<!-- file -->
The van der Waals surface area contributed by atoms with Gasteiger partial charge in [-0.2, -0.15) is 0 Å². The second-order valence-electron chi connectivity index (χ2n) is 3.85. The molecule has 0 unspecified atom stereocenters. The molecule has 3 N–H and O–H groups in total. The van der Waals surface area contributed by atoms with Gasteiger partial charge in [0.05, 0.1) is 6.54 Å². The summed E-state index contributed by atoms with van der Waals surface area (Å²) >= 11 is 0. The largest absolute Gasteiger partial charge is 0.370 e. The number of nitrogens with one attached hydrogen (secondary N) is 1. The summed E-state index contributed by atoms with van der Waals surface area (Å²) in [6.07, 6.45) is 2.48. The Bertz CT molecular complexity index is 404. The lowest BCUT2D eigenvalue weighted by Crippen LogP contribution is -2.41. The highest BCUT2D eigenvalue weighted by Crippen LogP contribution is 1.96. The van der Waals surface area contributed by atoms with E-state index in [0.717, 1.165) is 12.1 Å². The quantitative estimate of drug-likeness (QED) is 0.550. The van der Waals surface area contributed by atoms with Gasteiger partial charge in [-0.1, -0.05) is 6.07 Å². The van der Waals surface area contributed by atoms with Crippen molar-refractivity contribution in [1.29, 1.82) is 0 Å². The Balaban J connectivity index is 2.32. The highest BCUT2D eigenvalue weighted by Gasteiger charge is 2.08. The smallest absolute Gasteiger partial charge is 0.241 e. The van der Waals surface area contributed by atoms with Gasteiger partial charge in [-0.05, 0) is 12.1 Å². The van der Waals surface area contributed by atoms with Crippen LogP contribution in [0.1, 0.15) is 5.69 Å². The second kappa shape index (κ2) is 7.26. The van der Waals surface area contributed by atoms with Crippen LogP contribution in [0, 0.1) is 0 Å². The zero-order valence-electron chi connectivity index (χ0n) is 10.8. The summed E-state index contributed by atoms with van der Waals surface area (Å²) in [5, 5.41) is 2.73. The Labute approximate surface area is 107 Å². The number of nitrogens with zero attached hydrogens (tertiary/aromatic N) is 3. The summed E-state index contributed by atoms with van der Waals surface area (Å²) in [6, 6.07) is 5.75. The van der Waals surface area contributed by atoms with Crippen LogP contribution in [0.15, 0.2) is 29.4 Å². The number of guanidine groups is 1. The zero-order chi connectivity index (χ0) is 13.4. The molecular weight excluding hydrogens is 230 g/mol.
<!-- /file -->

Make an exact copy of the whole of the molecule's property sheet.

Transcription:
The van der Waals surface area contributed by atoms with Gasteiger partial charge in [-0.2, -0.15) is 0 Å². The second-order valence-electron chi connectivity index (χ2n) is 3.85. The molecule has 0 unspecified atom stereocenters. The molecule has 3 N–H and O–H groups in total. The van der Waals surface area contributed by atoms with Gasteiger partial charge in [0.05, 0.1) is 6.54 Å². The summed E-state index contributed by atoms with van der Waals surface area (Å²) >= 11 is 0. The largest absolute Gasteiger partial charge is 0.370 e. The number of nitrogens with one attached hydrogen (secondary N) is 1. The summed E-state index contributed by atoms with van der Waals surface area (Å²) in [6.07, 6.45) is 2.48. The Bertz CT molecular complexity index is 404. The lowest BCUT2D eigenvalue weighted by Crippen LogP contribution is -2.41. The highest BCUT2D eigenvalue weighted by Crippen LogP contribution is 1.96. The van der Waals surface area contributed by atoms with E-state index in [0.717, 1.165) is 12.1 Å². The quantitative estimate of drug-likeness (QED) is 0.550. The van der Waals surface area contributed by atoms with Gasteiger partial charge in [-0.1, -0.05) is 6.07 Å². The van der Waals surface area contributed by atoms with Crippen molar-refractivity contribution in [1.29, 1.82) is 0 Å². The Balaban J connectivity index is 2.32. The highest BCUT2D eigenvalue weighted by Gasteiger charge is 2.08. The smallest absolute Gasteiger partial charge is 0.241 e. The van der Waals surface area contributed by atoms with Gasteiger partial charge in [-0.05, 0) is 12.1 Å². The van der Waals surface area contributed by atoms with Crippen LogP contribution in [0.1, 0.15) is 5.69 Å². The second kappa shape index (κ2) is 7.26. The van der Waals surface area contributed by atoms with Crippen LogP contribution in [0, 0.1) is 0 Å². The zero-order valence-electron chi connectivity index (χ0n) is 10.8. The summed E-state index contributed by atoms with van der Waals surface area (Å²) in [5, 5.41) is 2.73. The Labute approximate surface area is 107 Å². The number of nitrogens with zero attached hydrogens (tertiary/aromatic N) is 3. The summed E-state index contributed by atoms with van der Waals surface area (Å²) in [6, 6.07) is 5.75. The van der Waals surface area contributed by atoms with Crippen LogP contribution in [0.15, 0.2) is 29.4 Å². The number of guanidine groups is 1. The zero-order chi connectivity index (χ0) is 13.4. The molecular weight excluding hydrogens is 230 g/mol.